Your point about imbalance is well taken, however, you might explain to the reader that the Jewish calendar is both a solar and lunar calendar (as opposed to the Roman calendar that we use which is completely solar). As a result, the conjunction of Jewish holidays with Christian holidays changes every year. Usually Chanukah comes in December, but this year it is very, very early. Next year the first night of Chanukah is December 18.  We have the same issues with Passover and Easter.   Sometimes they are at the same time, and sometimes as much as a month apart.

Last year you brought together a group of pretty astounding people for your virtual event, tell us a little about what you have planned this year.

We try every year to have as diverse a group of speakers as possible. There will definitely be a Roman Catholic (probably Fr Daniel Gutierrez of Our Lady of Guadalupe, though he’s not confirmed yet). Rev. Gary Kowalski of the Unitarian Congregation of Taos, who spoke last year, is delighted to participate again. We also plan to have someone from Taos Pueblo, a Hindu from the Neem Karoli Baba Ashram, a Buddhist, a Protestant, a Muslim, and a young person. Check our site for updates!

Anything else you'd like to add?

We ask that people have a candle or Menorah (some people call it a Hanukkia) with them to participate in the lighting of the candles. The other thing we do when we’re in person is collect nonperishable foods for our hungry neighbors.  In lieu of that, we ask that people support organizations here in Taos that do this good work.  See the below for these organizations.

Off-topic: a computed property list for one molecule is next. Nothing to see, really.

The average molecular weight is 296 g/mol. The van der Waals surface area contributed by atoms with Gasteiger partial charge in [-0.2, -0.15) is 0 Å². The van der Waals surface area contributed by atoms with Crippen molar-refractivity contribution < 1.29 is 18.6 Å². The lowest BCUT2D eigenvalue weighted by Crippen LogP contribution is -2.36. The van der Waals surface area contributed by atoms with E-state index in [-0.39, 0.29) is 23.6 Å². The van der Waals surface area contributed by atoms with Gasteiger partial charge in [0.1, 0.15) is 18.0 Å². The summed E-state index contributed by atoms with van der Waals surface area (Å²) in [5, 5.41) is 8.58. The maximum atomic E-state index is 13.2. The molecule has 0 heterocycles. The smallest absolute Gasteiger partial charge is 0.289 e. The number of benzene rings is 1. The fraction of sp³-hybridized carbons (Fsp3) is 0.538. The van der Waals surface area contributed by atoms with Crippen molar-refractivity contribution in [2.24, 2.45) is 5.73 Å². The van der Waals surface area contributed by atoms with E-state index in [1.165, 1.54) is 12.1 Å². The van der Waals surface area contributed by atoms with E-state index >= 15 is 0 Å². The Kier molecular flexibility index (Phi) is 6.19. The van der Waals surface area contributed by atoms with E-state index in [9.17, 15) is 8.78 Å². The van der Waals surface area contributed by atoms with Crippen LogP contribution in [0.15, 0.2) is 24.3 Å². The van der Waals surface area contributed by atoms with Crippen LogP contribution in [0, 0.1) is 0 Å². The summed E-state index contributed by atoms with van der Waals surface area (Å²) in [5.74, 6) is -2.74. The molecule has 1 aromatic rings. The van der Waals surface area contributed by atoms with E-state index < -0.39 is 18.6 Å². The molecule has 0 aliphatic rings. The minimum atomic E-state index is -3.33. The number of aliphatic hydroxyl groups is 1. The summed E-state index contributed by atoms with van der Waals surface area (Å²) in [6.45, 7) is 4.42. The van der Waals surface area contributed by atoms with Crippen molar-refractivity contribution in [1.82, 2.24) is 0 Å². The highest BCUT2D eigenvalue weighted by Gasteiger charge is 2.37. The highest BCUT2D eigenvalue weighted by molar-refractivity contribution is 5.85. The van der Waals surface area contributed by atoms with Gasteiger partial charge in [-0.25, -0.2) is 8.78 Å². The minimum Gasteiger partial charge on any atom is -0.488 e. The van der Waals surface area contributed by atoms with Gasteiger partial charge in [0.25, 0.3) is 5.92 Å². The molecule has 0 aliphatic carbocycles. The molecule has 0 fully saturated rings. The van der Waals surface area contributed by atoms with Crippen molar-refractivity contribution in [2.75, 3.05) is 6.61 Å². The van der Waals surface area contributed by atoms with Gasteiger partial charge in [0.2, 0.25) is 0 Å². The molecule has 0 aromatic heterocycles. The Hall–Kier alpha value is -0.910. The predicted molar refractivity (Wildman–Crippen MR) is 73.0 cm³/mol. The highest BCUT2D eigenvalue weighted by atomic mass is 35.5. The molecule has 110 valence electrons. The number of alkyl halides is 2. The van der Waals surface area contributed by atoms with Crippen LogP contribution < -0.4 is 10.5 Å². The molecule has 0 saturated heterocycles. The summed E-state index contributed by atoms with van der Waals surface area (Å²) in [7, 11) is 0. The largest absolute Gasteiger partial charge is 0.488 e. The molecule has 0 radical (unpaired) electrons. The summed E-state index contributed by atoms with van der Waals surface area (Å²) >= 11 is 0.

Peace Chanukah

November 30 at 5:30 p.m. on Zoom.

Register at:

Have a menorah or candle with you to light during this unique Taos gathering, featuring candle lighting, prayers, and songs for peace. 

There will be speakers from all faiths, including Annapurna Sydell from the Neem Karoli Baba Ashram, Khaled Khweis will represent the Muslim community,  and  Fr Mike Olsen from St James Church will also be speaking.

This event is free and all are welcome.

The event is sponsored by B'nai Shalom, the Taos Jewish Center and the Enchanted Circle Interfaith Gathering.

Those with questions are welcome to email bette@taosnet.com.

Organizations in Taos that help our hungry neighbors

The Shared Table, c/o El Pueblito United Methodist Church, P.O. Box 1302, El Prado, NM   87529  elpueblitoumc.org

The Taos Coalition to End Homelessness, P.O. Box 1516, Taos, NM   87571 taosmensshelter.org

St James Episcopal Church Food Pantry, 208 Camino de Santiago, Taos, NM   87571  stjamestaos.com

Taos Immigrant Allies, c/o B’nai Shalom Havurah, 810 Dillon Lane, Taos, NM   87571     Put “TIA” on the memo line of your check.  taosimmigrantallies.org

Sin Fronteras, P.O. Box 531, Ranchos de Taos, NM   87557 (you can find them on Facebook)

HEART OF TAOS, P.O. Box 613, Taos, NM   87571  HEARToftaos.org

Help for Afghan Refugees in New Mexico  c/o B’nai Shalom Havurah, 810 Dillon Lane, Taos, NM   87571   Put “Afghans” on the memo line of your check

Neem Karoli Baba Ashram and Hanuman Temple 416 Geronimo Lane, Taos, NM 87571 nkbashram.org